The Tokyo Metro Namboku Line (東京メトロ南北線, Tōkyō Metoro Namboku-sen) is a subway line owned and operated by the Tokyo subway operator Tokyo Metro in Tokyo, Japan. Its name literally means "South-North Line". The line runs between Meguro in Shinagawa and Akabane-Iwabuchi in Kita. The Namboku Line was referred to as Line 7 during the planning stages, thus the seldom-used official name is Line 7 Namboku Line (7号線南北線, Nana-gō-sen Namboku-sen).


Trains run through onto the Tokyu Meguro Line for Hiyoshi and the Saitama Railway's Saitama Rapid Railway Line (which is essentially a separately-owned extension of the Namboku Line) for Urawa-Misono.

The right-of-way and stations between Shirokane-Takanawa and Meguro are shared with the Toei Mita Line - a unique situation on the Tokyo subway where both operators share common infrastructure. Under an agreement between Tokyo Metro and the Tokyo Metropolitan Government, the fare for this section is calculated on the Toei fare system for passengers traveling to stations on the Mita Line past Shirokane-Takanawa, on the Metro fare system for passengers traveling to stations on the Namboku Line past Shirokane-Takanawa, and on the system "most beneficial to the passenger" (presently the Metro schedule) for travel solely on the shared sector.

On maps, diagrams and signboards, the Namboku Line is shown using the color "emerald" (), and its stations are given numbers using the letter "N".

Station list

  • All stations are located in Tokyo.
  • All services stop at all stations.
Station Japanese Distance (km) Transfers Location
From N-01
Through-running to/from Hiyoshi via MG Tokyu Meguro Line
N01 Meguro 目黒[* 1] - 0.0 Shinagawa
N02 Shirokanedai 白金台[* 2] 1.3 1.3 I Toei Mita Line (I-02) (shared) Minato
N03 Shirokane-takanawa 白金高輪[* 2] 1.0 2.3 I Toei Mita Line (I-03) (shared)
N04 Azabu-juban 麻布十番 1.3 3.6 E Toei Oedo Line (E-22)
N05 Roppongi-itchome 六本木一丁目 1.2 4.8  
N06 Tameike-sanno 溜池山王 0.9 5.7 Chiyoda
N07 Nagatacho 永田町 0.9 6.6
N08 Yotsuya 四ツ谷 1.3 7.9 Shinjuku
N09 Ichigaya 市ケ谷 1.0 8.9
N10 Iidabashi 飯田橋 1.1 10.0
N11 Korakuen 後楽園 1.4 11.4
N12 Todaimae 東大前 1.3 12.7  
N13 Hon-komagome 本駒込 0.9 13.6  
N14 Komagome 駒込 1.4 15.0 JY Yamanote Line Toshima
N15 Nishigahara 西ケ原 1.4 16.4   Kita
N16 Oji 王子 1.0 17.4
N17 Oji-kamiya 王子神谷 1.2 18.6  
N18 Shimo 志茂 1.6 20.2  
N19 Akabane-iwabuchi 赤羽岩淵[* 3] 1.1 21.3 SR Saitama Rapid Railway Line
Through-running to/from Urawa-Misono via the Saitama Rapid Railway Line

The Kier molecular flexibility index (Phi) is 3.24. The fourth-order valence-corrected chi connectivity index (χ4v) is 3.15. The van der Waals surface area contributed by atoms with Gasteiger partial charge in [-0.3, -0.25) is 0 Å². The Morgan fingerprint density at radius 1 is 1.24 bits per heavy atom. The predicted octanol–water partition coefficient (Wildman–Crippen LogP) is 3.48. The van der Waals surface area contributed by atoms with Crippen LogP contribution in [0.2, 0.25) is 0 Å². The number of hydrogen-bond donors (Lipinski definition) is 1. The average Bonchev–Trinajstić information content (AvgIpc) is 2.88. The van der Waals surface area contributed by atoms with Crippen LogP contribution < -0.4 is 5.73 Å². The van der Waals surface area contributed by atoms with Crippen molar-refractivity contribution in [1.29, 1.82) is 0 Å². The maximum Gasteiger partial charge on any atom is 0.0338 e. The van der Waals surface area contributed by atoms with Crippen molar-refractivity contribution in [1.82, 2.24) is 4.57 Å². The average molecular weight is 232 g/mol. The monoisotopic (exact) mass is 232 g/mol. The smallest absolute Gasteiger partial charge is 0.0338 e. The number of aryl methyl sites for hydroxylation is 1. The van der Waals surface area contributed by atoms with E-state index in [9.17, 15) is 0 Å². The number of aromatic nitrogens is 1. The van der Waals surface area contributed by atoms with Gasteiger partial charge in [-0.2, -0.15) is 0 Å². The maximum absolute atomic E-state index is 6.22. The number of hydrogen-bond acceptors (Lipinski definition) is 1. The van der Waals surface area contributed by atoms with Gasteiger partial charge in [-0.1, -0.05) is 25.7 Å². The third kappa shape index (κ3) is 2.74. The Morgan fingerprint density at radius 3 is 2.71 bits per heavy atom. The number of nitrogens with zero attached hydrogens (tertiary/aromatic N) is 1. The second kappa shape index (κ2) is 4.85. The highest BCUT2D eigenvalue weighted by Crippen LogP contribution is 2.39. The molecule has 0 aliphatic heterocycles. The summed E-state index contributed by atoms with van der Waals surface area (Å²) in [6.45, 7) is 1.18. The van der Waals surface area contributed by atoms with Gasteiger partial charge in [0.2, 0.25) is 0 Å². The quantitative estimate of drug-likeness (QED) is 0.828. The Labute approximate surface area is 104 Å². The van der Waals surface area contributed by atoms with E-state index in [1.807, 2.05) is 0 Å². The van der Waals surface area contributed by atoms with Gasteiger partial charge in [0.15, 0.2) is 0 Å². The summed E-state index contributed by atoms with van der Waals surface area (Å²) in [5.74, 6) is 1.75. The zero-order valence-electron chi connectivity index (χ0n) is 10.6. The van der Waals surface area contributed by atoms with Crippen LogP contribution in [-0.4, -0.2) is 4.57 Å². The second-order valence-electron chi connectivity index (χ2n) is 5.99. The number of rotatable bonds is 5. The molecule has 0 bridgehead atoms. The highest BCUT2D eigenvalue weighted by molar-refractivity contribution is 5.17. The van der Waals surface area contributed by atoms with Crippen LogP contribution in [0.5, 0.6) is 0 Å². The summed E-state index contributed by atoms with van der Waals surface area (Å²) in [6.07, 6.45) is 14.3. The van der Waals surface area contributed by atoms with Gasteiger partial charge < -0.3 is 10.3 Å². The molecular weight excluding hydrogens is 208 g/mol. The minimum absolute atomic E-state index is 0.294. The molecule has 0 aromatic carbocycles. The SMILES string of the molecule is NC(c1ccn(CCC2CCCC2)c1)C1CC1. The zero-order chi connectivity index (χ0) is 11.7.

1. ^ Meguro is shared by Toei, Tokyo Metro, and Tokyu Corporation; Tokyu Corporation manages the station.
  2. ^ a b Shirokanedai and Shirokane-Takanawa are shared by Toei and Tokyo Metro; Tokyo Metro manages both stations.
  3. ^ Akabane-iwabuchi is shared by Tokyo Metro and Saitama Rapid Railway; Tokyo Metro manages the station.

Rolling stock


The 21.3 km Namboku Line is one of Tokyo Metro's newer lines, featuring advanced technology including full automatic train operation and platform screen doors. Although the line was originally proposed in 1968, construction did not begin until the 1980s, partly due to the right-of-way to Meguro with the Toei Mita Line. The first segment from Komagome to Akabane-Iwabuchi opened on November 29, 1991.

The line initially operated with four-car EMUs. Upon its extension to Yotsuya in March 1996, the formations were extended to six cars. All stations are able to accommodate eight-car trains, but this length is not yet used.

The extension to Tameike-Sannō was completed in September 1997, and the last stretch from Tameike-Sanno to Meguro was completed on September 26, 2000, when through service to the Tokyu Meguro Line started. Through service with the Saitama Rapid Railway Line commenced when it opened in March 2001 and accommodated traffic to and from Saitama Stadium during the 2002 World Cup. Although the Saitama Line is more or less a northern extension of the Namboku Line, it nevertheless remains a private entity to which the Namboku Line offers through services with.


  • Shaw, Dennis and Morioka, Hisashi, "Tokyo Subways", published 1992 by Hoikusha Publishing
  1. ^ Tokyo Metro station ridership in 2010 Train Media (sourced from Tokyo Metro) Retrieved May 28, 2012.

External links